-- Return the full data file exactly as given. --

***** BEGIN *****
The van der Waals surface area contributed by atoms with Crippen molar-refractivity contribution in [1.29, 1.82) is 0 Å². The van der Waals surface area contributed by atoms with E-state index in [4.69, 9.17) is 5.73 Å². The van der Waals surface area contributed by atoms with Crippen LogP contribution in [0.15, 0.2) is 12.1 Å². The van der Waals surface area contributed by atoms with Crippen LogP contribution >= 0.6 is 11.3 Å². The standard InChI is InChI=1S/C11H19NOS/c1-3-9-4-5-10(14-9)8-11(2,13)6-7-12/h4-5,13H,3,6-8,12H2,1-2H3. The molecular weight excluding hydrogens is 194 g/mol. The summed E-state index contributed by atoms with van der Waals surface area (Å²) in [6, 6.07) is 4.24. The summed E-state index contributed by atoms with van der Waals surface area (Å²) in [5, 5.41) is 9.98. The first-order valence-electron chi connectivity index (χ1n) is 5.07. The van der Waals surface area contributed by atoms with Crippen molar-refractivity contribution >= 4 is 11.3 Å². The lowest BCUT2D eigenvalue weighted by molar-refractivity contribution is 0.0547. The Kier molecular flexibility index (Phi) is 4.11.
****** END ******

The van der Waals surface area contributed by atoms with Crippen molar-refractivity contribution in [1.29, 1.82) is 0 Å². The van der Waals surface area contributed by atoms with E-state index in [4.69, 9.17) is 5.73 Å². The van der Waals surface area contributed by atoms with Crippen LogP contribution in [0.15, 0.2) is 12.1 Å². The van der Waals surface area contributed by atoms with Crippen LogP contribution >= 0.6 is 11.3 Å². The standard InChI is InChI=1S/C11H19NOS/c1-3-9-4-5-10(14-9)8-11(2,13)6-7-12/h4-5,13H,3,6-8,12H2,1-2H3. The molecular weight excluding hydrogens is 194 g/mol. The summed E-state index contributed by atoms with van der Waals surface area (Å²) in [6, 6.07) is 4.24. The summed E-state index contributed by atoms with van der Waals surface area (Å²) in [5, 5.41) is 9.98. The first-order valence-electron chi connectivity index (χ1n) is 5.07. The van der Waals surface area contributed by atoms with Crippen molar-refractivity contribution >= 4 is 11.3 Å². The lowest BCUT2D eigenvalue weighted by molar-refractivity contribution is 0.0547. The Kier molecular flexibility index (Phi) is 4.11.